Family Traveler Spotlight is the section of our publication where we profile families who love taking their children along on their travel adventures. In this edition, we meet Heather Greenwood Davis of Globetrotting Mama. She shares with us how her family traveled to 29 countries on six continents in just one year, why parents should let their kids reveal what they’re seeing on their travels, and why we should work to live and not live to work.
Tell us about your family.
We are a family of four. My husband is Ish and my sons are Ethan, 14 and Cameron, 11.
Where do you live when you’re not traveling?
When not traveling you’ll find us in Toronto, Ontario, Canada.
Tell us about Globetrotting Mama.
Globetrotting Mama is an international family travel blog. The stories we post here and on our social channels are aimed at encouraging other families to re-examine the goals and dreams they have for their family and show them options for achieving them through travel. The stories are probably most unique because they bring a variety of perspectives to the piece. I have a background in journalism and law. I worked for many years in a top national law firm and walked away from a six-figure income (with the potential for much more) for a different kind of life. My husband is firmly of the “Work to Live not Live to Work” philosophy. Together we have tried to instil those ideals into our kids through travel. We spent one year traveling around the world (29 countries on six continents) when the boys were ages 6 and 8. That experience and the lens through which we shared it has resulted in some unique (but universal) insights that I think really resonate with our readers.
Why do you believe in traveling the world with your children?
With all that is happening in the world right now, it is really clear that adults don’t do a great job of treating each other well. Children have always fascinated me. They are open to new ideas in a way that many adults have been conditioned away from. Traveling the world with my children has shown me that when exposed to differences, new cultures and foreign situations, kids ask honest questions and then work with the situation they are in. Prejudices and preconceived ideas are foreign to them. My kids teach me how to be a better, more tolerant person everytime we travel just by being themselves. My hope is that more children will have these opportunities to find the similarities between races, cultures and religions around the world.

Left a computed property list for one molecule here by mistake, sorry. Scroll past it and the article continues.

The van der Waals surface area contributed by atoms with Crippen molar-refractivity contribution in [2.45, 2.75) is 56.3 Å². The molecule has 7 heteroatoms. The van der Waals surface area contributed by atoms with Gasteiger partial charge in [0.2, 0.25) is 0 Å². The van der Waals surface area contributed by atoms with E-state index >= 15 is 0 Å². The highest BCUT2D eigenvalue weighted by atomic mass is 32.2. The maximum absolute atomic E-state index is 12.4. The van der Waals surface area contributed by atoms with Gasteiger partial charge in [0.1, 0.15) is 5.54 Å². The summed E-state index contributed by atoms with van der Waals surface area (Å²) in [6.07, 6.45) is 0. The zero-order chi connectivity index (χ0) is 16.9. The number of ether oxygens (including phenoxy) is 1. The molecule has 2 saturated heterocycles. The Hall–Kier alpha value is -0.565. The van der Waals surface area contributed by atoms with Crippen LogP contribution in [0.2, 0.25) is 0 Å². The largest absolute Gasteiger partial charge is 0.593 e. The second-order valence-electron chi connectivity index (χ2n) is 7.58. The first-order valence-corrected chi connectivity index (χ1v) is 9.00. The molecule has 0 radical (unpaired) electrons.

Luxury means different things to different people. How do you define luxury when it comes to traveling with your family?
I used to think that luxury only meant five star hotels and high threadcount linens, but I’ve come to realize that travel – the ability to do it and the incredible rights inherent in certain passports – is the real luxury. If you’re lucky enough to have a passport that grants you access to the planet, I think you have a responsibility to get out there and meet people. I’ve met many people who wish they had the chance.
What’s the best travel experience your family has ever had?
Every single trip we’ve taken nets us memories. Even the ones where something goes wrong. I guess the experience that will always stick out for us is that yearlong trip around the world. Realizing that dream with our kids at our side was an amazing experience.
What’s your favorite family-friendly luxury hotel?
I’m so glad that there are so many we could choose from! The one we’ve spent the most time exploring would be The Four Seasons. We’ve had the privilege of seeing them in spots around the world and I’m always impressed with the way they go out of their way to make sure everyone – including the kids – leaves with a memorable experience. Four Seasons Mumbai sticks out in particular. We’ve also had a great experience at the Ritz Carlton on Grand Cayman Island.
What three items do you never travel without?
iPhone, comfortable shoes, a few dollars in the local currency.
What’s your favorite online travel resource?
I’ve been contributing to National Geographic Traveler for a couple of years now and I have to say they remain one of my favourite online resources. They have a great way of getting me excited about new to me destinations. I also love Hopper and Kayak for searching for flights and hotels. Priceline hasn’t let me down for car rentals.
What’s the worst mistake you see other parents making when traveling?
The same mistake I used to make: Trying to teach the kids what they’re seeing. We parents need to be quiet more on these trips and let the kids tell us what they’re seeing. Answer questions instead of coloring their lens.
What’s on your travel bucket list?
I don’t have a bucket list per se, but I am up to go and see anywhere I can get to. I love the idea that despite how much I’ve already experienced, there is still so much more to see. If there’s an opportunity to travel anywhere I haven’t been, I’m game for it!
Interested in having your family featured in Family Traveler Spotlight? Email us at email@example.com
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